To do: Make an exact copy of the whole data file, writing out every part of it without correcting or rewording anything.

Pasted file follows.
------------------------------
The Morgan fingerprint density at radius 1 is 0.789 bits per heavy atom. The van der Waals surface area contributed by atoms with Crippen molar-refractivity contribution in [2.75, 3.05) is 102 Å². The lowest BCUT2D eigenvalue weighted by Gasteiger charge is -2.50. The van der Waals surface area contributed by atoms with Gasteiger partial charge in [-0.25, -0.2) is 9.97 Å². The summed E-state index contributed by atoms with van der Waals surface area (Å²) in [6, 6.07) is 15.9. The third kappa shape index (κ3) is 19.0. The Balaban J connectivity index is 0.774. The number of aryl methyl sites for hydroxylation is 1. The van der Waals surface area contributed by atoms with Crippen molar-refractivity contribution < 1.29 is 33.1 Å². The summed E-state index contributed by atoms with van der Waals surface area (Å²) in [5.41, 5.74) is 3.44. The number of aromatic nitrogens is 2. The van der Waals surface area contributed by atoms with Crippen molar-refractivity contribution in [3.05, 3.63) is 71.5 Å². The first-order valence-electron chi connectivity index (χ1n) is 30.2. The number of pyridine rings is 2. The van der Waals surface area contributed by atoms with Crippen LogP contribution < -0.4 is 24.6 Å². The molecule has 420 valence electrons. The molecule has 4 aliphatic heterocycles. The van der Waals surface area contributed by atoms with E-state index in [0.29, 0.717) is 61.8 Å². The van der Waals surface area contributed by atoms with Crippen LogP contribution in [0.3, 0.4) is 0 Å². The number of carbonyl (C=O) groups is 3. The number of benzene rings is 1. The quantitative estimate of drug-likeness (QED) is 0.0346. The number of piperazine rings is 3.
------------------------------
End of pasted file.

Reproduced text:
The Morgan fingerprint density at radius 1 is 0.789 bits per heavy atom. The van der Waals surface area contributed by atoms with Crippen molar-refractivity contribution in [2.75, 3.05) is 102 Å². The lowest BCUT2D eigenvalue weighted by Gasteiger charge is -2.50. The van der Waals surface area contributed by atoms with Gasteiger partial charge in [-0.25, -0.2) is 9.97 Å². The summed E-state index contributed by atoms with van der Waals surface area (Å²) in [6, 6.07) is 15.9. The third kappa shape index (κ3) is 19.0. The Balaban J connectivity index is 0.774. The number of aryl methyl sites for hydroxylation is 1. The van der Waals surface area contributed by atoms with Crippen molar-refractivity contribution < 1.29 is 33.1 Å². The summed E-state index contributed by atoms with van der Waals surface area (Å²) in [5.41, 5.74) is 3.44. The number of aromatic nitrogens is 2. The van der Waals surface area contributed by atoms with Crippen molar-refractivity contribution in [3.05, 3.63) is 71.5 Å². The first-order valence-electron chi connectivity index (χ1n) is 30.2. The number of pyridine rings is 2. The van der Waals surface area contributed by atoms with Crippen LogP contribution < -0.4 is 24.6 Å². The molecule has 420 valence electrons. The molecule has 4 aliphatic heterocycles. The van der Waals surface area contributed by atoms with E-state index in [0.29, 0.717) is 61.8 Å². The van der Waals surface area contributed by atoms with Crippen LogP contribution in [0.3, 0.4) is 0 Å². The number of carbonyl (C=O) groups is 3. The number of benzene rings is 1. The quantitative estimate of drug-likeness (QED) is 0.0346. The number of piperazine rings is 3.